- 1 Post By Ann1977
The couple I took slipped down the throat easily enough ...
Does the hangover pill work?
To be honest, I didn't pay too much attention to the pills at the time. The couple I took slipped down the throat easily enough and were instantly forgotten. I really didn't think they would make the slightest difference. Apparently, the formula was devised at the Russian Academy of Sciences and was launched commercially last year by a company based in California. I am afraid that this information caused a fierce outbreak of scepticism.
"The couple I took slipped down the throat easily enough ..."
Does this sentence make sense without the throat?
Re: The couple I took slipped down the throat easily enough ...
Yes, in this case it would be okay to delete "the throat."
Originally Posted by Daruma
"Slipped down" is not particularly associated with swallowing -- many things "slip down."
But the passage has already specified that we are talking about pills, and the sentence says "the couple (of pills) I already took slipped down. . "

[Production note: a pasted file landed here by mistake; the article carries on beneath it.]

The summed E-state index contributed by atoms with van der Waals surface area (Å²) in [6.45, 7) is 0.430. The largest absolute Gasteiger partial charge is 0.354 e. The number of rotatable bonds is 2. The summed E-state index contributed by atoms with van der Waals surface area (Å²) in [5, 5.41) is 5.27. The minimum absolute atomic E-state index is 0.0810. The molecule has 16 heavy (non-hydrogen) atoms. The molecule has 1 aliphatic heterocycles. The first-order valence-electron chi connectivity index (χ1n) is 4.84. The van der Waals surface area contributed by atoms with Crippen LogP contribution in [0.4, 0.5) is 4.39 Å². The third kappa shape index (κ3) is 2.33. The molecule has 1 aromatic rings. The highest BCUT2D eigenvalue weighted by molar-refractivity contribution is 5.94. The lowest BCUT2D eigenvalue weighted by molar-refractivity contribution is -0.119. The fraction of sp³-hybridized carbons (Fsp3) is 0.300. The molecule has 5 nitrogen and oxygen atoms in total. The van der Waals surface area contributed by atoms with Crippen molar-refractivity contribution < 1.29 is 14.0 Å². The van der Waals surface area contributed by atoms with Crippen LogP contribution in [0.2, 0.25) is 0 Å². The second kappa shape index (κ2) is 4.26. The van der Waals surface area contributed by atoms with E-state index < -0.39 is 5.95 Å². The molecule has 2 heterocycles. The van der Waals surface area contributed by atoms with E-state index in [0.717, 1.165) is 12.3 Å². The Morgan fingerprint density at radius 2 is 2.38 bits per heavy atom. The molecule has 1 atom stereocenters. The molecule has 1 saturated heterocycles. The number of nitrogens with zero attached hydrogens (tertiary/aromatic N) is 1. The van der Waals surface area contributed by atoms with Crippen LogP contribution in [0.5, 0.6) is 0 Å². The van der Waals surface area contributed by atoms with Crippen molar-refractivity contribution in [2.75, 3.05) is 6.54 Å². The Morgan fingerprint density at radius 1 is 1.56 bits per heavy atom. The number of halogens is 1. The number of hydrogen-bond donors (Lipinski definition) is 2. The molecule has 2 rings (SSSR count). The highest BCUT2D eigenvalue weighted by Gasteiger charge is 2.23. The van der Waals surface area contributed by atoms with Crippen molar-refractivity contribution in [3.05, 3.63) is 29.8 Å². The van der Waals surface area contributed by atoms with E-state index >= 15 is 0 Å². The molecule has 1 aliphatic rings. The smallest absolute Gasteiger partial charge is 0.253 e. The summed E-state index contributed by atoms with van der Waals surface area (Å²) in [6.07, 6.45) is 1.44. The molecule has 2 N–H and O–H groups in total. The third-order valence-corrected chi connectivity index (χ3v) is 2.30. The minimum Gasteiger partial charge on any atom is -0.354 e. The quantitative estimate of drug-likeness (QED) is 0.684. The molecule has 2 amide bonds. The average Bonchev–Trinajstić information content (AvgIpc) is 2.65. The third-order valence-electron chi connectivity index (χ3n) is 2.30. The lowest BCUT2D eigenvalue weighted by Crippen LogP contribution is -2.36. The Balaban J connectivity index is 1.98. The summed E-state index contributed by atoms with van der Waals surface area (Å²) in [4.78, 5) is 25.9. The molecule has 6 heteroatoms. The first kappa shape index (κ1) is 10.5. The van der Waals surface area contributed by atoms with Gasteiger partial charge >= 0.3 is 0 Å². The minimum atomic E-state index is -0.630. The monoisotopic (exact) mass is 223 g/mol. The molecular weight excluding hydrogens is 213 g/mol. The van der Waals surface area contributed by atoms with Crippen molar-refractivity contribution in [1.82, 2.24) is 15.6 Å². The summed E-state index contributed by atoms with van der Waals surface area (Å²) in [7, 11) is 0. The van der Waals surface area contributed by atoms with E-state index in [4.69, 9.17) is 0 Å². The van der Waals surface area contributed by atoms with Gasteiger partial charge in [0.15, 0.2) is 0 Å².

Under the circumstances, it's hard to imagine any other place except "the throat" that "pills you are taking" could slip down, so I think it would be unremarkable if "the throat" were deleted here.
Possibly pills you were PLANNING to take could slip down the drain in the bathroom sink, or slip down between the cushions on the sofa. But this passage clearly means that the pills were successfully swallowed, not lost, so those are not reasonable ways to construe "slipped down" -- even without "the throat."
By gjo123 in forum Ask a Teacher
Last Post: 14-Jul-2009, 06:01
By Lenka in forum General Language Discussions
Last Post: 29-Dec-2008, 07:33
By Unregistered in forum Ask a Teacher
Last Post: 30-Nov-2008, 08:10
By Ducklet Cat in forum Ask a Teacher
Last Post: 11-Mar-2008, 01:27
By sandrapinkoski in forum Ask a Teacher
Last Post: 24-Jan-2006, 20:19
Search Engine Optimization by vBSEO